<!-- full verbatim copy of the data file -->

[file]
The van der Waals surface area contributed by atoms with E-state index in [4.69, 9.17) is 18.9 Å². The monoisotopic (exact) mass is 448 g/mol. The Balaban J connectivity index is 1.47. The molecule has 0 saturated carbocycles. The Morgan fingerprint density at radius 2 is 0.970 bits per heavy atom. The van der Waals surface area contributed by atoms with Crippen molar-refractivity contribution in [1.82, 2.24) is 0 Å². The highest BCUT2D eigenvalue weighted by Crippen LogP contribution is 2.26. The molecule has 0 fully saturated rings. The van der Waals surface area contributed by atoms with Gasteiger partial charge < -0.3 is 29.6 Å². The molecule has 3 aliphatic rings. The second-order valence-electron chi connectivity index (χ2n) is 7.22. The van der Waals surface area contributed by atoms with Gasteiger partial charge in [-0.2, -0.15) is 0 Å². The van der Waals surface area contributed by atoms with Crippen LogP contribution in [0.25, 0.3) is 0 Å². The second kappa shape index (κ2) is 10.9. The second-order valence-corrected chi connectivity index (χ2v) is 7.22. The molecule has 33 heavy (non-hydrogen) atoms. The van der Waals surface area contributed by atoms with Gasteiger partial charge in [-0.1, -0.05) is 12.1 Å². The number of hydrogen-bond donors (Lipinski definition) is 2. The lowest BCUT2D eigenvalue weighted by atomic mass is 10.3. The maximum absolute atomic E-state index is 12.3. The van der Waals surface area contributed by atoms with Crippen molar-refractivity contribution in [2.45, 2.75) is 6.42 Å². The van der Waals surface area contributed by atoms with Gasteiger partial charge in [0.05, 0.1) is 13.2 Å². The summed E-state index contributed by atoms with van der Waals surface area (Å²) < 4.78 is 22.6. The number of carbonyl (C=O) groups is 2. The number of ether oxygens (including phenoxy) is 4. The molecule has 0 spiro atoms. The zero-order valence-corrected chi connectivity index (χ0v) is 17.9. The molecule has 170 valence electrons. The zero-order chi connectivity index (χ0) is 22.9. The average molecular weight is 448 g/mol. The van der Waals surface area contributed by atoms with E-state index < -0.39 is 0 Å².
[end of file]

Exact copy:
The van der Waals surface area contributed by atoms with E-state index in [4.69, 9.17) is 18.9 Å². The monoisotopic (exact) mass is 448 g/mol. The Balaban J connectivity index is 1.47. The molecule has 0 saturated carbocycles. The Morgan fingerprint density at radius 2 is 0.970 bits per heavy atom. The van der Waals surface area contributed by atoms with Crippen molar-refractivity contribution in [1.82, 2.24) is 0 Å². The highest BCUT2D eigenvalue weighted by Crippen LogP contribution is 2.26. The molecule has 0 fully saturated rings. The van der Waals surface area contributed by atoms with Gasteiger partial charge < -0.3 is 29.6 Å². The molecule has 3 aliphatic rings. The second-order valence-electron chi connectivity index (χ2n) is 7.22. The van der Waals surface area contributed by atoms with Gasteiger partial charge in [-0.2, -0.15) is 0 Å². The van der Waals surface area contributed by atoms with Crippen LogP contribution in [0.25, 0.3) is 0 Å². The second kappa shape index (κ2) is 10.9. The second-order valence-corrected chi connectivity index (χ2v) is 7.22. The molecule has 33 heavy (non-hydrogen) atoms. The van der Waals surface area contributed by atoms with Gasteiger partial charge in [-0.1, -0.05) is 12.1 Å². The number of hydrogen-bond donors (Lipinski definition) is 2. The lowest BCUT2D eigenvalue weighted by atomic mass is 10.3. The maximum absolute atomic E-state index is 12.3. The van der Waals surface area contributed by atoms with Crippen molar-refractivity contribution in [2.45, 2.75) is 6.42 Å². The van der Waals surface area contributed by atoms with Gasteiger partial charge in [0.05, 0.1) is 13.2 Å². The summed E-state index contributed by atoms with van der Waals surface area (Å²) < 4.78 is 22.6. The number of carbonyl (C=O) groups is 2. The number of ether oxygens (including phenoxy) is 4. The molecule has 0 spiro atoms. The zero-order valence-corrected chi connectivity index (χ0v) is 17.9. The molecule has 170 valence electrons. The zero-order chi connectivity index (χ0) is 22.9. The average molecular weight is 448 g/mol. The van der Waals surface area contributed by atoms with E-state index < -0.39 is 0 Å².